It has been a month between posts here at Balkans via Bohemia. I can only offer my humblest apologies. The web traffic on this site -- strangely enough -- has not dipped, aided in part by search threads such as "zagreb occupation," "bohemia beograd" and "slaughter on the autobahn." It's been busy in my absence.
I cannot blame the lack of posts on my own Hildegard Kneffian "weary dreary holiday time." To the contrary. At Richard Byrne Inc., like much of the rest of America, individual hours and productivity have been up, even if wages have remained stagnant.
Anyway, things are about to get real busy on this blog again. The reasons?
* A slew of new Taffety Punk Theatre Company projects, including a sneak preview of my own play, Burn Your Bookes, at the Kennedy Center on Sunday, September 6th as part of the 8th annual Page-to-Stage Festival. There's a full press release here. Let's just say I'm excited that Edward Kelley (above in an engraving from from A True & Faithful Relation of What Passed for Many Yeers between Dr. John Dee and Some Spirits -- the classic 1659 text of Kelley's spiritual "consultations" with Dr. John Dee) gets to walk again. The Punks are also doing an all-female production of Shakespeare's Measure for Measure starting in mid-September, of which you will hear much more anon.
* I will have a huge article in The Nation about Dušan Makavejev appearing sometime in the next few weeks. But as long as that article is, I wasn't quite able to get everything in. So look for some of the bonus extended disco remix material here.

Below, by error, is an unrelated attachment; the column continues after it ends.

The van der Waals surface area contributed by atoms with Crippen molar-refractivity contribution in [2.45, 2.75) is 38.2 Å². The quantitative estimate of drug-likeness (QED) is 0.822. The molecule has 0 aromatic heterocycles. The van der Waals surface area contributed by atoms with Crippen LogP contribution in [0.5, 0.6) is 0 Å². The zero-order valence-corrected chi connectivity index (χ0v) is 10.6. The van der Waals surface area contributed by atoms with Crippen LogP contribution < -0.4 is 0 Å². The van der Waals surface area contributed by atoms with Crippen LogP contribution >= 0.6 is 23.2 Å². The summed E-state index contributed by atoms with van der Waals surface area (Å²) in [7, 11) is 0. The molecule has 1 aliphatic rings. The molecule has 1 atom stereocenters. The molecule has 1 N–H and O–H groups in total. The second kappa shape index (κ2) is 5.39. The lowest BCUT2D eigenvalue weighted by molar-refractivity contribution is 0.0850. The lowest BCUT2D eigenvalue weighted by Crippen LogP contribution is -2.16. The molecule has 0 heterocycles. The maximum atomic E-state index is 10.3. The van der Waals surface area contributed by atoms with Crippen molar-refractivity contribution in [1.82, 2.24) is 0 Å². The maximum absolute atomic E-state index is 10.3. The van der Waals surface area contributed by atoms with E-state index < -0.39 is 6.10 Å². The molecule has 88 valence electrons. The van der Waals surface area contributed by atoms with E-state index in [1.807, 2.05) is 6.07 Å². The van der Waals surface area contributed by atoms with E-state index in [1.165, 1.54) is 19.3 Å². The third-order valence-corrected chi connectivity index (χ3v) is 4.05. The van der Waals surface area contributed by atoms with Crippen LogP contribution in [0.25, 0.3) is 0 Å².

* I finally managed to get my hands on both volumes of Sir Cecil Parrott's memoirs: The Tightrope and The Serpent and the Nightingale. Parrott is best known now as the first English translator of Jaroslav Hašek's The Good Soldier Švejk -- which is the Bible of this website. But let's just say that Parrott's memoirs are perhaps the ultimate Balkans vis Bohemia books, covering Parrott's time as tutor to young Yugoslav crown prince Peter (who was suddenly thrust into the kingship when his father, Alexander I, was assassinated in Marseille in 1934) and extended stints as a diplomat in Prague, Moscow and elsewhere. They were never published in the United States, so I'm looking forward to giving readers a taste of these books.
First order will be a couple posts about Burn Your Bookes to set up the sneak preview. Who was Edward Kelley? What do we know about Renaissance alchemy? So stay tuned -- and if you live in DC and are here over the Labor Day weekend, consider yourself invited! (It's a free performance...)